Font Size: A A A

Home > News > Case Studies > G7 declaration on online safety

Case Studies

G7 declaration on online safety

Ahead of the G7 Leaders Summit in Cornwall in mid-June, leaders from the UK, Canada, France, Germany, Italy, Japan, the United States and European Union have signed a joint ministerial declaration on online safety at a virtual meeting hosted by UK Digital Secretary Oliver Dowden.

He said: “As a coalition of the world’s leading democracies and technological powers, we want to forge a compelling vision of how tech should support and enhance open and democratic societies in the digital age. Together we have agreed a number of priorities in areas ranging from internet safety to digital competition to make sure the digital revolution is a democratic one that enhances global prosperity for all.”

The states have agreed to commit to protecting human rights online and agree that tech companies have a corporate responsibility for their users’ safety. This means they should have systems and processes in place to reduce illegal and harmful activity and prioritise the protection of children. The G7 discussed the importance of promoting security and resilience in critical digital infrastructure, in particular in telecoms.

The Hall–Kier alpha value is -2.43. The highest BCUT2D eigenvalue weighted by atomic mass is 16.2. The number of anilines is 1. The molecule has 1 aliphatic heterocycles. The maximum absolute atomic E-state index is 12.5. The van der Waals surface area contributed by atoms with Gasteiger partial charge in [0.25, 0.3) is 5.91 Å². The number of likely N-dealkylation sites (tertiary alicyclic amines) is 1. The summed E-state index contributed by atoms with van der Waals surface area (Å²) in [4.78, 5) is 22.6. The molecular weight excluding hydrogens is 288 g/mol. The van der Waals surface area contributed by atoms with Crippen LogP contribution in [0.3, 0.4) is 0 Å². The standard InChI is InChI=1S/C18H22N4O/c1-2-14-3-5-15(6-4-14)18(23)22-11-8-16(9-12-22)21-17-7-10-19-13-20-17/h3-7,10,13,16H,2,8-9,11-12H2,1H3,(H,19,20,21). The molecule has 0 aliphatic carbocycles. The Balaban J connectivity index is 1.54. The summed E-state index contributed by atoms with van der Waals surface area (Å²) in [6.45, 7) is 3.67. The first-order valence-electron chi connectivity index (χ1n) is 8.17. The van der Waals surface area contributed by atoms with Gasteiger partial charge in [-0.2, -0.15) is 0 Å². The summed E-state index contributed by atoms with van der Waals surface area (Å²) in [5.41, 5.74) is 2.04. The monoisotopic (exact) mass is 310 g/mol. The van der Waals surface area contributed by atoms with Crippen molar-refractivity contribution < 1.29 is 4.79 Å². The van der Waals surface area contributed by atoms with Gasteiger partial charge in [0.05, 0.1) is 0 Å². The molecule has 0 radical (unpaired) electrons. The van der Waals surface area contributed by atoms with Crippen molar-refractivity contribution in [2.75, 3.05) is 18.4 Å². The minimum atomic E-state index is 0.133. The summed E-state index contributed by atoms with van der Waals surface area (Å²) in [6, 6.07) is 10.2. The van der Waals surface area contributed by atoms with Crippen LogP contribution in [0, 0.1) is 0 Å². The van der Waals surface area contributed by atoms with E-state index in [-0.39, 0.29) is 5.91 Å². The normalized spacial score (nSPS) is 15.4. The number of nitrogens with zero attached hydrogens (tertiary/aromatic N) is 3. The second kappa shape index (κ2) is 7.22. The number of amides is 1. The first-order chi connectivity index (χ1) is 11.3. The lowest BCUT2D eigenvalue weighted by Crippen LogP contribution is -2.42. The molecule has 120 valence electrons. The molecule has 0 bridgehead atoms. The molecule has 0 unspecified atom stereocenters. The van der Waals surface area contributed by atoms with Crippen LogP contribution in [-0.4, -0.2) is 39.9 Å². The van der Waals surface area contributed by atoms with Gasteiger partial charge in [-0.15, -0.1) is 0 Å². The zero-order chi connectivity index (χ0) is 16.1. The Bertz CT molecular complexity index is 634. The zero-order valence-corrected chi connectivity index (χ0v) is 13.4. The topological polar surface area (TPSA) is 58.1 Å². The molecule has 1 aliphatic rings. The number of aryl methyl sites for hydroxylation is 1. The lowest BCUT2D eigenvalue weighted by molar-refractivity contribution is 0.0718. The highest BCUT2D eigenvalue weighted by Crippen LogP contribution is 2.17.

The UK is due to bring in an ‘online harms’ law, with the telecoms regulator Ofcom as the regulator with the power to fine companies.


At the consumer campaign group Which?, Rocio Concha, Director of Advocacy, said: “For years we have exposed the lack of protections for consumers online, from the sale of unsafe products to misleading information – so this agreement is a very positive step. International cooperation is vital if we are to tackle the global challenges of harmful content online and the dominance of a few tech giants posing a risk for digital markets to function well for consumers worldwide.

“It’s good to see the UK Government playing a leading role and using its presidency of the G7 to protect citizens online and upgrade consumer protections for the digital age. To achieve this, online platforms must be given a legal responsibility to identify, prevent and remove unsafe and misleading content on their sites and competition authorities need to have the right powers to promote competition in digital markets.”


Related News